Category Archives: Art community

In Cuba, art is a public good (but the Internet will have to wait)

In addition to triggering the greatest civic hell-raising in Internet history and inspiring numerous nonsensical quips about Latin cuisine and Kate Middleton’s younger sister, the SOPA/PIPA laws have touched a nerve in Cuba’s digital community. Bloggers from a diverse range of political perspectives are interpreting the proposed legislation not merely as a law on piracy, but as a powerful statement about how the US values culture and creativity as part of society.

Voces Cubanas blogger Regina Coyula’s post on SOPA was particularly moving. She wrote of the FBI’s partial shutdown of file locker site MegaUpload, which took place shortly after Wednesday’s Internet blackout, describing the event as follows:

“‘The bad guys,’ those who wield freedom as a paradigm, with allegations of piracy, encroached [upon] the also alleged right of millions of citizens of the global village to download content that they know they should not — or cannot — pay for.”

Note: the freedom-wielding “bad guys” are U.S. officials who plead for reforms in Cuba by offering the (perhaps empty-seeming) promise of the inherent good that democratic values could bring to the island. She continued:

“The issue is extremely complicated for me, a semi-surfer from a semi-connected country. I assume that the technologies have developed faster than the copyright laws and I assume that these illegal downloads don’t affect the artists themselves so much, as it geometrically multiplies the distribution of their work (provided there is no plagiarism and credit is given) as a form of advertising.

It’s true that there is a symbiotic relationship between art and the marketing that puts it in the hands of the consumers. But to see art as a commodity has resulted in the promotion of products of dubious quality at the expense of other values. I don’t consider myself an elitist or an expert; the simple perception of success and popularity reveals very aggressive publicity campaigns. […] At some point, a balance must be achieved between both interests.”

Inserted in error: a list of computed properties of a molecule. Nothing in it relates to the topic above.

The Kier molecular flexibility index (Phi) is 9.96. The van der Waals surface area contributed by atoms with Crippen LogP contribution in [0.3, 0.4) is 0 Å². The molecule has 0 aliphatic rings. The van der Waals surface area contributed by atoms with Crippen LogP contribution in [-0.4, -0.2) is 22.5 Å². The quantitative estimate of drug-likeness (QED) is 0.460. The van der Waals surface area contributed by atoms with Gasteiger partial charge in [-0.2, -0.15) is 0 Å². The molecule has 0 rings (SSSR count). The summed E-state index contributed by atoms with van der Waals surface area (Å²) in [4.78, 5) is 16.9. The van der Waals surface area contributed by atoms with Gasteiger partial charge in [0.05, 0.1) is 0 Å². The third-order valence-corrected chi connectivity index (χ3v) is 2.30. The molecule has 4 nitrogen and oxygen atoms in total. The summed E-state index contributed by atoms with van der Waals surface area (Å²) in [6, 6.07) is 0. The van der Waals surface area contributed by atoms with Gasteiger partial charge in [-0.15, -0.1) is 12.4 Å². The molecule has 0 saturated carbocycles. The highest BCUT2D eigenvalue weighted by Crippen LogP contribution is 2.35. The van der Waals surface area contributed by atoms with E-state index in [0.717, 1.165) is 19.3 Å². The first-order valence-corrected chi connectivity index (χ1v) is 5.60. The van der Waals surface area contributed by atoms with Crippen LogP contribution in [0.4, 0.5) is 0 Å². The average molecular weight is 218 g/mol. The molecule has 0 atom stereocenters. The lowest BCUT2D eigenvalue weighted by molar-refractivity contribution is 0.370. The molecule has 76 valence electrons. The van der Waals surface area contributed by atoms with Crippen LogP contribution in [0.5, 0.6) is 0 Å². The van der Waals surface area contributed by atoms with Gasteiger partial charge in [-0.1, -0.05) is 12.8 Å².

Coyula makes two very important points: first, file-sharing sites provide something akin to a public good—they benefit people who otherwise cannot access or afford their contents in other ways. Second, these are laws that ostensibly favor commercial interests over the cultural commons and the “gift economy” in which art is created, re-created, and circulated. Most Cubans writing on the issue agreed on this point, and reason for this seems clear: in Cuba, culture has been legally enshrined as a public good since the triumph of the revolution.

In 1961, the revolutionary government made a bold, robust commitment to supporting artists and writers and making art accessible for all Cubans. While this wrought bitter controversies over what it meant for artists to join their fellow citizens in the trenches of an ideological war, it also led to the creation of a strong system of support for artists and cultural institutions that remains highly active today. In Cuba, one can attend the national ballet for just a few pesos more than it costs to buy a movie ticket. Access to culture is not a privilege of the upper classes—it’s a right that all Cubans share.